|Classification||Unicode Transformation Format, ASCII armor, variable-width encoding, stateful encoding|
|Transforms / Encodes||Unicode|
|Succeeded by||UTF-8 over 8BITMIME|
UTF-7 (7-bit Unicode Transformation Format) is a variable-length character encoding that was proposed for representing Unicode text using a stream of ASCII characters. It was originally intended to provide a means of encoding Unicode text for use in Internet E-mail messages that was more efficient than the combination of UTF-8 with quoted-printable.
UTF-7 is used by less than 0.003% of websites. UTF-8 has since 2009 been the dominant encoding (of any kind, not just of Unicode encodings) for the World Wide Web (and declared mandatory "for all things" by WHATWG).
MIME, the modern standard of E-mail format, forbids encoding of headers using byte values above the ASCII range. Although MIME allows encoding the message body in various character sets (broader than ASCII), the underlying transmission infrastructure (SMTP, the main E-mail transfer standard) is still not guaranteed to be 8-bit clean. Therefore, a non-trivial content transfer encoding has to be applied in case of doubt. Unfortunately base64 has a disadvantage of making even US-ASCII characters unreadable in non-MIME clients. On the other hand, UTF-8 combined with quoted-printable produces a very size-inefficient format requiring 6–9 bytes for non-ASCII characters from the BMP and 12 bytes for characters outside the BMP.
Provided certain rules are followed during encoding, UTF-7 can be sent in e-mail without using an underlying MIME transfer encoding, but still must be explicitly identified as the text character set. In addition, if used within e-mail headers such as "Subject:", UTF-7 must be contained in MIME encoded words identifying the character set. Since encoded words force use of either quoted-printable or base64, UTF-7 was designed to avoid using the = sign as an escape character to avoid double escaping when it is combined with quoted-printable (or its variant, the RFC 2047/1522 ?Q?-encoding of headers).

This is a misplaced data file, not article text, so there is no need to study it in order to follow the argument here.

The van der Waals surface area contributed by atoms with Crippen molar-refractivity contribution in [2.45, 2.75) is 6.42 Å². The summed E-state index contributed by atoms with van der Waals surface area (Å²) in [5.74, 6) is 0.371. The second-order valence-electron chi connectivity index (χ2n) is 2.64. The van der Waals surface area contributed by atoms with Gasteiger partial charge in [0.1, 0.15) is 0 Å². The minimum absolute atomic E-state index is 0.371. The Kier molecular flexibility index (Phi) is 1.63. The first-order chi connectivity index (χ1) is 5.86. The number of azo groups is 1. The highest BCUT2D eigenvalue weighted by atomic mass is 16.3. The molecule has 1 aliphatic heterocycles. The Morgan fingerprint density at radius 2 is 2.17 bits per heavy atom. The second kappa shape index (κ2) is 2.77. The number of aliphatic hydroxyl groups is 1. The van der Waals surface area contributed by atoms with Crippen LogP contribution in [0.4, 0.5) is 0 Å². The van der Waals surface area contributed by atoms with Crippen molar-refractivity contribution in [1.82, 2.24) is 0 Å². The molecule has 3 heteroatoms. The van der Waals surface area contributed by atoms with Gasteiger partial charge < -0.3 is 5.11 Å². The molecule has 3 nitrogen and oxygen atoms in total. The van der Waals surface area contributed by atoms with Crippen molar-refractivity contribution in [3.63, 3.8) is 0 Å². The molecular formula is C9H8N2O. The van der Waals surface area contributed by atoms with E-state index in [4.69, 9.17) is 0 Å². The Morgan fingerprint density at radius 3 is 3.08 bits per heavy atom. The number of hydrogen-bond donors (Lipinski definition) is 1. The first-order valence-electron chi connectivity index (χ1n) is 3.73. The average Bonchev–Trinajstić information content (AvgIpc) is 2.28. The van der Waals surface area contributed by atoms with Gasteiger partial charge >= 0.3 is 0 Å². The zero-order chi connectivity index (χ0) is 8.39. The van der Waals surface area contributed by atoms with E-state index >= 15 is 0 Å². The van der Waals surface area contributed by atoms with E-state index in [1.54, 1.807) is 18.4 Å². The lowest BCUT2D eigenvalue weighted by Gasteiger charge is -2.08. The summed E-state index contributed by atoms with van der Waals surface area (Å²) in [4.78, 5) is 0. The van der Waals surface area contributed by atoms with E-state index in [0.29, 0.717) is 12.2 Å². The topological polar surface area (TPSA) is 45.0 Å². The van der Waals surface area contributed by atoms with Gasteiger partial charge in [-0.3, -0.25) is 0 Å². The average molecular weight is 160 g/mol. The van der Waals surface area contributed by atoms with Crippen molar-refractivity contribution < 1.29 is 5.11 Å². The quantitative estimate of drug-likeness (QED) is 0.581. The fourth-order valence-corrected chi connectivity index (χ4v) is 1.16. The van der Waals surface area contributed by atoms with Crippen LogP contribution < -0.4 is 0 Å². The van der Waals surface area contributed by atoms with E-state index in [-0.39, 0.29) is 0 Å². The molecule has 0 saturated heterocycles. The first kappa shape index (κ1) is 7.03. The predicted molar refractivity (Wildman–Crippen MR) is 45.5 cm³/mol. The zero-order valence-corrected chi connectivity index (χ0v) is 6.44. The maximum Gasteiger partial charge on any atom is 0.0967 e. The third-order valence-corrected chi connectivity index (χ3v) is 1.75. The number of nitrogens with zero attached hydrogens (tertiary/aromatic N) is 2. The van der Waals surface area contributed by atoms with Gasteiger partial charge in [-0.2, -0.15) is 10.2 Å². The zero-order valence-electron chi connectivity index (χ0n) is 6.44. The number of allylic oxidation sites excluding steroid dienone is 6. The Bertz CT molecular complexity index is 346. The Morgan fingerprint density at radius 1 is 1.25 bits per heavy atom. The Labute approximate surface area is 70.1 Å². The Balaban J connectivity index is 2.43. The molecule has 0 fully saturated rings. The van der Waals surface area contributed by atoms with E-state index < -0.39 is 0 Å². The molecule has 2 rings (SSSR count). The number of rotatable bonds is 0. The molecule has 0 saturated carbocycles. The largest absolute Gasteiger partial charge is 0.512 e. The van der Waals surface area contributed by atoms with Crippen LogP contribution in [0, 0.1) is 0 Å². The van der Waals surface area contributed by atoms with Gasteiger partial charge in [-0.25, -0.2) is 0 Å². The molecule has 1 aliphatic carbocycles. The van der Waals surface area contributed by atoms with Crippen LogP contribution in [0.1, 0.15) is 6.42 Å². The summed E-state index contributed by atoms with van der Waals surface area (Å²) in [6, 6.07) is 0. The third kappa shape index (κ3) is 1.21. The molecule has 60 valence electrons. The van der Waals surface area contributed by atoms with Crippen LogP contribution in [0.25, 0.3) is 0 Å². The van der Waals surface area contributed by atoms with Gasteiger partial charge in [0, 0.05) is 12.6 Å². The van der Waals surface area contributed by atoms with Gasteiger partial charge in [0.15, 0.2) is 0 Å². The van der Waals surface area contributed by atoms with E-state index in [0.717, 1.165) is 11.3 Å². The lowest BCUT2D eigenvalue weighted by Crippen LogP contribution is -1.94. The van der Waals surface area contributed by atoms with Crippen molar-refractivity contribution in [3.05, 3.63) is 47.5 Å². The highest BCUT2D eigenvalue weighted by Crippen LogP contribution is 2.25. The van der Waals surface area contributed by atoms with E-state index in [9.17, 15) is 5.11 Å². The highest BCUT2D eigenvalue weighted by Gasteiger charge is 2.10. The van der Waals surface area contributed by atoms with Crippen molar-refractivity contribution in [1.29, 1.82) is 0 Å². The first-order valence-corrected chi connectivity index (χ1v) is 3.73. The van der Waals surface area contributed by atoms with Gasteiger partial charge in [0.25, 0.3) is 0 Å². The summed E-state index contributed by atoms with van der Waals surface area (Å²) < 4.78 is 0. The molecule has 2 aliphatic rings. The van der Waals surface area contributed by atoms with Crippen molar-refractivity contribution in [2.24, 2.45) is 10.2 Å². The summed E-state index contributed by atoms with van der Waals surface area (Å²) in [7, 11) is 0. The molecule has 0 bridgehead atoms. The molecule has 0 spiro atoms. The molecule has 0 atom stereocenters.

UTF-7 is generally not used as a native representation within applications as it is very awkward to process. Despite its size advantage over the combination of UTF-8 with either quoted-printable or base64, the now defunct Internet Mail Consortium recommended against its use.
8BITMIME has also been introduced, which reduces the need to encode message bodies in a 7-bit format.
UTF-7 was first proposed as an experimental protocol in RFC 1642, A Mail-Safe Transformation Format of Unicode. This RFC has been made obsolete by RFC 2152, an informational RFC which never became a standard. As RFC 2152 clearly states, the RFC "does not specify an Internet standard of any kind". Despite this, RFC 2152 is quoted as the definition of UTF-7 in the IANA's list of charsets. Neither is UTF-7 a Unicode Standard. The Unicode Standard 5.0 only lists UTF-8, UTF-16 and UTF-32. There is also a modified version, specified in RFC 2060, which is sometimes identified as UTF-7.
Some characters can be represented directly as single ASCII bytes. The first group is known as "direct characters" and contains 62 alphanumeric characters and 9 symbols:
' ( ) , - . / : ?. The direct characters are safe to include literally. The other main group, known as "optional direct characters", contains all other printable characters in the range U+0020–U+007E except
~ \ + and space. Using the optional direct characters reduces size and enhances human readability but also increases the chance of breakage by things like badly designed mail gateways and may require extra escaping when used in encoded words for header fields.